Hundreds of actors have played health care roles on TV and in movies. But an actor in real health care? Meet Dan Deublein, future physician assistant.
As a pre-med major at Arizona State University, Dan Deublein hadn’t given acting a second thought since his nonspeaking role in “Oliver” in the sixth grade. That changed when an agent in Phoenix approached the Alec Baldwin lookalike with the question, “Have you ever thought about acting?”
Deublein landed two auditions for commercials in a week and, to his surprise, booked both.
Deublein switched his major to theater arts and booked more commercials. Despite being “terrified” by Shakespeare, he landed the role of romantic lead Petruchio in a campus production of “The Taming of the Shrew.” His performance won him a Maxie Award, an area honor recognizing achievement in university and professional theater.
After graduating, Deublein moved to Los Angeles. He eventually landed roles in lower-budget movies, on the soap opera “General Hospital” and then on its spin-off, “Port Charles.” Soon he was playing Ben Swift, accountant for actor Luke Perry, on Fox TV’s hit prime-time drama about wealthy teens, “Beverly Hills 90210.”
The show was both the height of Deublein’s acting career and the beginning of its end.
Deublein became director of operations for a friend’s post-production studio, earned his license as an emergency medical technician and volunteered as a ski patroller at a nearby resort.
That literal downhill trajectory in his career put him on a new path. Every incident involved trauma and often broken bones, including one man’s fractured femur that Deublein set with two skis. “It was intense training, but I loved helping people,” he says. “Plus the work felt important–not like acting.”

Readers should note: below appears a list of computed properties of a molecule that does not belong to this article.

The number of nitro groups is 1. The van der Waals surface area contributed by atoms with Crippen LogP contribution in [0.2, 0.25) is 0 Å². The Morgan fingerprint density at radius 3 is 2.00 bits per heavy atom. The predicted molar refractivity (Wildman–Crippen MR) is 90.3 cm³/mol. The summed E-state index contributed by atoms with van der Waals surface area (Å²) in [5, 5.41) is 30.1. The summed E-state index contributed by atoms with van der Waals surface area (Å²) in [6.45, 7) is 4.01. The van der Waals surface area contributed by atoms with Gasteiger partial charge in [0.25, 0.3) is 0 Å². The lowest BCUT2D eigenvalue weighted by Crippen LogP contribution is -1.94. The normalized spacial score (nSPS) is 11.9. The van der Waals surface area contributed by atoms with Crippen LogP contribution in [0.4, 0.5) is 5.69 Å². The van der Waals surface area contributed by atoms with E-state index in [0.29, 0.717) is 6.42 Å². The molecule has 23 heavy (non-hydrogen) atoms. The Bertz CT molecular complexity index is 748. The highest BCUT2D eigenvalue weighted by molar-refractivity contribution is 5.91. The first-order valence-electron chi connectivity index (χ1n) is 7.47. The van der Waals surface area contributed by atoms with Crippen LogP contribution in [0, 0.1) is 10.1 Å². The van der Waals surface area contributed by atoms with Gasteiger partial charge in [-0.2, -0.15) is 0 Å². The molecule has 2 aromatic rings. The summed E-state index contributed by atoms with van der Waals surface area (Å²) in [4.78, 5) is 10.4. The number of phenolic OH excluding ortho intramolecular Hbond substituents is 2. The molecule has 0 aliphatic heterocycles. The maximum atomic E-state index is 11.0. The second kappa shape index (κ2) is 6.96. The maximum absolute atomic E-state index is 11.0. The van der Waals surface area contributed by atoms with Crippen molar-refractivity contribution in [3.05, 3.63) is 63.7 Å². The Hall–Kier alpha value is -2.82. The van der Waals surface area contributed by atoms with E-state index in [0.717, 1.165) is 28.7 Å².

By then married, he also was drawn to textbooks his wife, Lauree, was studying to get into nursing. Eventually they moved to Des Moines, Lauree’s hometown and location of DMU’s physician assistant program.
Deublein began making connections. He contacted the president of the Iowa Physician Assistant Society, Jolene Kelly, M.S., PA-C, a DMU faculty member and now director of the PA program.
Interested in global health, Deublein–not yet enrolled at DMU–contacted Yogesh Shah, M.D., of DMU’s global health program. The University was organizing its first trip to Belize, Central America, so Deublein and his wife paid their own way to go.
He went on DMU’s medical service trip to El Salvador in March, is philanthropy chair for his class and is working to launch an organization, PAs Unite, to create more global health opportunities for PAs.
“I feel incredibly lucky to be here. PAs have such diverse backgrounds, but I feel they’re all in it for the right reasons.They want to treat patients,” he says. “I’m a theater major surrounded by biochemistry majors. I’m very thankful the program sees people’s diversities for what they are and accepts them.”